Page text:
Why doesn't Kramer come back? To a large extent it is stubbornness. He is not one to be talked into decisions, big or small, nor is he one to admit defeat. Throughout the whole murder suspect situation, Kramer has kept a cheery attitude. Now Jerry's pushiness only increases his resolve to stick to his decision. He is also an optimist, not about the world around him, but about his own ability to survive and thrive in that world. So he stays in Hollywood...for three more days.

Jerry and George are watching television when Kramer enters the apartment as he has many times before. He offers a quick greeting but no explanation for his return. He heads straight for Jerry's fridge where he helps himself to some sandwich toppings. George and Jerry exchange looks, but they don't press Kramer. Instead, in perhaps the most touching moment in the entire series, Jerry tosses Kramer his spare set of keys, officially welcoming his neighbor back and burying the hatchet on their dispute. Kramer smiles gently and disappears into the hall. He returns and, more comically, lobs his massive key chain at Jerry. It knocks Jerry's drink off the coffee table, and breaks the sentimental moment.

That same stubbornness that kept Kramer in Los Angeles for a little longer now prevents him from admitting failure. Jerry and even George are sensitive enough not to press him, so Kramer comfortably settles back into his old habits. 

But what happened to his yearning? Ultimately, Kramer returns to his comfort zone. As independent a character as he is, he lost without his New York social network. As the series progresses, Kramer's various friends provide various kinds of support for his schemes. He gets his coffee table book published through Elaine's publishing job, and launches a make-your-own-pizza restaurant with his friend Poppy, to name a few examples. At the end of "The Trip," we are reminded that Kramer even relies on Jerry for food. Maybe he was literally starving on his own out in Los Angeles. In season eight's "The Betrayal," better known as "The Backwards Episode," we see from the origin of Jerry and Kramer's relationship that their friendship was founded on Jerry giving Kramer free food.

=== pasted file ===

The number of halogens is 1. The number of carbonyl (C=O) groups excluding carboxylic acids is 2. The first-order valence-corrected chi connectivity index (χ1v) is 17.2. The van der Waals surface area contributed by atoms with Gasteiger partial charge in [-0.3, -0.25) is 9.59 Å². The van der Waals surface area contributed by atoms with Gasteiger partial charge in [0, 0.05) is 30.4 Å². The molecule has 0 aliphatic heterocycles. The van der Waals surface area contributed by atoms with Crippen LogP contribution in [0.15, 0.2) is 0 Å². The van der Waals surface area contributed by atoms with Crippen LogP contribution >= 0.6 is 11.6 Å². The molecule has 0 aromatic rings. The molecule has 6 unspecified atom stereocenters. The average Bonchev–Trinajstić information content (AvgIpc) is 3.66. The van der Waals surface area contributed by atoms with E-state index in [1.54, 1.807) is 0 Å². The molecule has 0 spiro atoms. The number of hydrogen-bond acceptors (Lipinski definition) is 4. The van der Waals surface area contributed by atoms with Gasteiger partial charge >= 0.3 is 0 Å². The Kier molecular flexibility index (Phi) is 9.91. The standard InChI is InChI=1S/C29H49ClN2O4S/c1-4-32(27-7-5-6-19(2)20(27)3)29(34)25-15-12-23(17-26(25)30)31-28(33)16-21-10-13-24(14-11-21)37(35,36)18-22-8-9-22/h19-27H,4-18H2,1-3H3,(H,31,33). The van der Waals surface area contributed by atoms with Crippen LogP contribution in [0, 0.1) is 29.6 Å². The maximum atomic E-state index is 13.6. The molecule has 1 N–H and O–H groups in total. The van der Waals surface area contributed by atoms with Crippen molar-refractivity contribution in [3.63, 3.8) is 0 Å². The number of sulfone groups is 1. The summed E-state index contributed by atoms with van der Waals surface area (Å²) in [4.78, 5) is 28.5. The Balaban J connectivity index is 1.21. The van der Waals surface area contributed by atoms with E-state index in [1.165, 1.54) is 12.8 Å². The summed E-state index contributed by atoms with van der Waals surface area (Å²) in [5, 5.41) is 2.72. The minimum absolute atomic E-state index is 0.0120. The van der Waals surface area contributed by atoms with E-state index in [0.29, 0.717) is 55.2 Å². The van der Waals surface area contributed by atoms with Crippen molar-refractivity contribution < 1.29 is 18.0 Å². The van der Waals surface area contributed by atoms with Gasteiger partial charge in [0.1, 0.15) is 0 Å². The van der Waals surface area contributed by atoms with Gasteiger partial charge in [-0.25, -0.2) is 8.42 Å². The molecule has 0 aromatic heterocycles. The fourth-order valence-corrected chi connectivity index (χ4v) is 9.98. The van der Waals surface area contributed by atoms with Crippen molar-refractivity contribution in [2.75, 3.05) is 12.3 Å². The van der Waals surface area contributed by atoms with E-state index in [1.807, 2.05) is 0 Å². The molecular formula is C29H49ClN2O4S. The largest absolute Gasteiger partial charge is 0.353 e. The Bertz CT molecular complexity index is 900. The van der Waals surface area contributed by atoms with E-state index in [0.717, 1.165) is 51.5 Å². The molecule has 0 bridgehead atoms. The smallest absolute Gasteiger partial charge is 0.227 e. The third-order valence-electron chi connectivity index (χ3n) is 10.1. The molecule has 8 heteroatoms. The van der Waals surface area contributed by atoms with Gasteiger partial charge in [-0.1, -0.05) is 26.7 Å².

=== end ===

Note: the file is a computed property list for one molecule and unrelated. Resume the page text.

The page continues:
Surprisingly, then, Kramer is the most helpless of the four characters. He is the most childish, for his stubbornness, for his inability to care for himself, and for his unwillingness to play by the conventions of adulthood that Jerry, George, and Elaine so strongly subscribe to.

In "The Keys," Elaine mutters to herself, "I gotta get some new friends." But she is equally unable to break free from the quartet, a problem explored in season eight's "The Bizarro Jerry" and elsewhere in the series. They are all stuck to each other. Kramer cannot survive alone. None of them can face the world alone. They are each other's relief from the world's insanity. They release their stresses and neuroses to each other, through sarcasm as well as brutal honesty. Their ability to share nothingness is what gets them through the day, and their ability to laugh at each other's misfortunes is what distracts them from their own desperate yearnings. Even Kramer cannot escape the comfort of that nest.